TEDxYouth took place today, bringing a host of ideas to a new, young crop of entrepreneurs via simultaneous livecasts of events in D.C., NYC, Austin, and San Francisco. The event was hosted by JESS3’s own Daniel Brusilovsky (pictured above manning the podium), who is also the CEO and founder of Teens in Tech.
The reoccurring theme of the day was that community building brings about innovation. Andrew Nacin (pictured above addressing the D.C. crowd) spoke about how he started out creating a database for his Dad at age 12, to becoming a core developer for WordPress at age 22, where he works to drive innovation through community and open source. Andrew told TEDxYouth attendees that at some point in your career you will be put in shoes that are too big for you, and that instead of shying away from the opportunity, you need to relish it. He spoke on the importance of always remaining open to exploring new ventures saying, “Define yourself, but don’t restrict yourself.”
Environmental entrepreneur and founder of several businesses at the age of 25, James Gold (pictured above livestreaming from NYC) spoke on how he has never been the first person to come up with an idea, but what makes a good entrepreneur is the ability to spot an opportunity in an existing market and have an idea to make it better. He advised the crowd that money isn’t everything in starting a business, and that he has started most of his companies without much funding. Like Andrew Nacin, James agreed that entrepreneurs shouldn’t limit themselves to one particular sector — people should explore what’s out there and be open to trying new things.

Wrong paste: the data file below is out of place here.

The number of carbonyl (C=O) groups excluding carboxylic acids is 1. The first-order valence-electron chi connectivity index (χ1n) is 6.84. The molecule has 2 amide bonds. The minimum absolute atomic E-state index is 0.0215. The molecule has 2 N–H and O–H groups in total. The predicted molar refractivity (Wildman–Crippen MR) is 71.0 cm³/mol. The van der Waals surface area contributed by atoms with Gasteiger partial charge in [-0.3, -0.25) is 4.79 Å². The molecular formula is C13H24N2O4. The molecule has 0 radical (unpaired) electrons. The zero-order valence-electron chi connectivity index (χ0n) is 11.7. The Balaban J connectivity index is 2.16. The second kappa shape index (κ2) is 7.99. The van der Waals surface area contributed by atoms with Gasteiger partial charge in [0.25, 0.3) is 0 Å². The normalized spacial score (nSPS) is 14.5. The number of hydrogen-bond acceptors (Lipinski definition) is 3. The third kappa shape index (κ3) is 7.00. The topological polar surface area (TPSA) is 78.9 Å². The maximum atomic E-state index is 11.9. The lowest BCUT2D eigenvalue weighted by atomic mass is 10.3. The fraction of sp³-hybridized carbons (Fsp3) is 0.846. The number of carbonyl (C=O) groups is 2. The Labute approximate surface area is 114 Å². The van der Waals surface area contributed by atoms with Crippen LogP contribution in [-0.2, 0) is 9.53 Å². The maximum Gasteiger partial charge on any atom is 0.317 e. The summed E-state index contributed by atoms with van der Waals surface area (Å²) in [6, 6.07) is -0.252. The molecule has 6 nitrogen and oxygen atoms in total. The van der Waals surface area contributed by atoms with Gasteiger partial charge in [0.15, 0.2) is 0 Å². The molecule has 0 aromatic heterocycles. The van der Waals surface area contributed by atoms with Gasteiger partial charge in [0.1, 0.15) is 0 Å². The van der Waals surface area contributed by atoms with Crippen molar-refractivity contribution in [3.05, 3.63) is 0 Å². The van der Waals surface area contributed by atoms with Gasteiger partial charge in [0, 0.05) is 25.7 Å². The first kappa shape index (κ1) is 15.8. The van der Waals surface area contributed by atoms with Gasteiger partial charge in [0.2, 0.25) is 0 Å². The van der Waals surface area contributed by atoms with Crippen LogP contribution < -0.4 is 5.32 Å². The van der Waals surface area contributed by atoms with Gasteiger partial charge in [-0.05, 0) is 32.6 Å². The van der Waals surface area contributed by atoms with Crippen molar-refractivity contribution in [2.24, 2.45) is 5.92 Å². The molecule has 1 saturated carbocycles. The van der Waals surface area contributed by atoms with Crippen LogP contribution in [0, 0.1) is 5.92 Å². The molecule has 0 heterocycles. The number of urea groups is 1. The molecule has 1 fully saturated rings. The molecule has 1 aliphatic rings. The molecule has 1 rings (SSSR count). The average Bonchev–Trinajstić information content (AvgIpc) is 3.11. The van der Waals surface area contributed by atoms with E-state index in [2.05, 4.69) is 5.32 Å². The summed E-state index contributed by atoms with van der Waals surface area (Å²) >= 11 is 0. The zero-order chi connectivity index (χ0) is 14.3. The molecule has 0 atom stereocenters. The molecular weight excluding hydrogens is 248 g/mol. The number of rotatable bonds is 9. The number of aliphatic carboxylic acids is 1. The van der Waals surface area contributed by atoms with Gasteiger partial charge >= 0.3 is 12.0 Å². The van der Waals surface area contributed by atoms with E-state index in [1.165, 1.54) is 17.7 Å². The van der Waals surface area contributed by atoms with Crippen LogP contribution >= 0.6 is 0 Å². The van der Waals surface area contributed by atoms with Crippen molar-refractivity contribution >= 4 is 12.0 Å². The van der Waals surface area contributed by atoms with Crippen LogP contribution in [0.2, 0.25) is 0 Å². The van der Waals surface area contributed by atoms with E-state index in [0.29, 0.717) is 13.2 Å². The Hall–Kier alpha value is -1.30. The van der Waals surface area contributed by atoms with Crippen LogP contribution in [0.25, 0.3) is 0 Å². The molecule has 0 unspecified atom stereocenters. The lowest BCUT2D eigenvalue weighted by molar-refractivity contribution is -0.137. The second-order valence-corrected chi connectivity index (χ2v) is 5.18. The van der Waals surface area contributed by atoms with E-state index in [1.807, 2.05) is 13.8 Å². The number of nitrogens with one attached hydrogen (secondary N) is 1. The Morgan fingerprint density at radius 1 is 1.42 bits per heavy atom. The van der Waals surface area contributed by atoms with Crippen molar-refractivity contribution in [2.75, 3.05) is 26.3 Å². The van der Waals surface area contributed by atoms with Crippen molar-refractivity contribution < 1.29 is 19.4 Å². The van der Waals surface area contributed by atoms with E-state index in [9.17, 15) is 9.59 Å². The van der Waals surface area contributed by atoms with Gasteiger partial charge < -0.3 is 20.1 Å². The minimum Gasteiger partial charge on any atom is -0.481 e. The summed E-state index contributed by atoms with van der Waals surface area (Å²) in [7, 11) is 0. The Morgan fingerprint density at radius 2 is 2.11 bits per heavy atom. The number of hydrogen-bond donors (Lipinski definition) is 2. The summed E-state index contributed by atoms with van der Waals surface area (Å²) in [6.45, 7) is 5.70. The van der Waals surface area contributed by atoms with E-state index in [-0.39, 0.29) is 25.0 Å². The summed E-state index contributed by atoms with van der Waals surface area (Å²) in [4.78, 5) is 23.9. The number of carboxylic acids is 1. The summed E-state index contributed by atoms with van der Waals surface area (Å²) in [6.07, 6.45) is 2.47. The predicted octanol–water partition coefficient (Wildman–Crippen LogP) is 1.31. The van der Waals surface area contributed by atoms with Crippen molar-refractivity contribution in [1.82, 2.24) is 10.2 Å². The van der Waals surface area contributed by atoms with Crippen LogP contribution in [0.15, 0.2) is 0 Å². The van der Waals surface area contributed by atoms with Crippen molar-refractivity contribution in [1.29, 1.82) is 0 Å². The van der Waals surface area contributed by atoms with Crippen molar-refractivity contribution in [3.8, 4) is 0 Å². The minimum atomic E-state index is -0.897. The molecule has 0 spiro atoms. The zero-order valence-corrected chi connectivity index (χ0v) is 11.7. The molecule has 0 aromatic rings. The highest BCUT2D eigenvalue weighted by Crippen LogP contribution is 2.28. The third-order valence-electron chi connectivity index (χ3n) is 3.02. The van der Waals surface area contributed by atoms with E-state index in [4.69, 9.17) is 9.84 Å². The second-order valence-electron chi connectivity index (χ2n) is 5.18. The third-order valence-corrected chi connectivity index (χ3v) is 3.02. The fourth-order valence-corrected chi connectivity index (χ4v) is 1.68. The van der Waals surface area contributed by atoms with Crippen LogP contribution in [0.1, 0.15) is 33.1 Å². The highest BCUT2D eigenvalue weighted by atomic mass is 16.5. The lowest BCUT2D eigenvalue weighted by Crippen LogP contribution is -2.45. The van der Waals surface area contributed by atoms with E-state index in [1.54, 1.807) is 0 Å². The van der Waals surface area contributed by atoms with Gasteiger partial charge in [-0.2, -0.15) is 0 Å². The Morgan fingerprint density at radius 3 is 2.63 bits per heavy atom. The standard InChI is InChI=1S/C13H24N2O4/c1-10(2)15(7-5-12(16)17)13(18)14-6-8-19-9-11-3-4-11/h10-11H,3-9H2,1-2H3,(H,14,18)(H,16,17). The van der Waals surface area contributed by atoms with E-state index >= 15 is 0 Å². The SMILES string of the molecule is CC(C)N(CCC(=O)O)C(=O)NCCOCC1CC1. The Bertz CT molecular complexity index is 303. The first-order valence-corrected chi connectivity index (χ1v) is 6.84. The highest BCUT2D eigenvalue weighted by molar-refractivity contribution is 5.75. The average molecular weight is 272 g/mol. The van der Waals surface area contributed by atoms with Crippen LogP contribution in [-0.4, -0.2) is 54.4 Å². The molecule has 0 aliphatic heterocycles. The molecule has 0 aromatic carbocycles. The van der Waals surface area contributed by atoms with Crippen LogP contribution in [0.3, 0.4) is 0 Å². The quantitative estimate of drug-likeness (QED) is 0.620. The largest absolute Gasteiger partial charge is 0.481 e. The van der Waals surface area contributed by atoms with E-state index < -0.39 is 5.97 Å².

Nancy Pelosi’s policy advisor, Kenneth DeGraff (pictured above speaking to the D.C. crowd), gave a talk titled “Progress and Congress are not Antonyms.” He spoke about how government can be a driver of innovation, giving the example of how government is bringing broadband Internet access to rural American communities — connecting the “middle mile” — through the passing of the 2009 Recovery Act. He also spoke on the widespread use of social media in Congress (a certain Twitter-happy, now former Congressman was alluded to), and how the visible use of products like iPads and BlackBerrys can actually drive revenue and advancement.
CEO and founder of Kiip, Brian Wong (pictured above livestreaming from San Francisco), kept the crowd laughing as he spoke on the eight ways to go beyond technology in order to stand out and differentiate yourself from a crowd of startups. From “Serendipity” to “Emotional ROI”, all points revolved around the idea that people need to come away from an experience with a positive emotion in order to be left with a lasting impression. He ended his talk by saying we need to “feel or die” in order to succeed in a world where people want nothing more than to feel good about themselves.
Ari Matusiak, executive director of the White House Business Council, gave an inspiring talk that pretty much summed up the day, telling the crowd that, “This is your time.” Time for young entrepreneurs to identify the gaps in the current system, innovate, and solve problems — adding value to yourself, to your community, and to your country.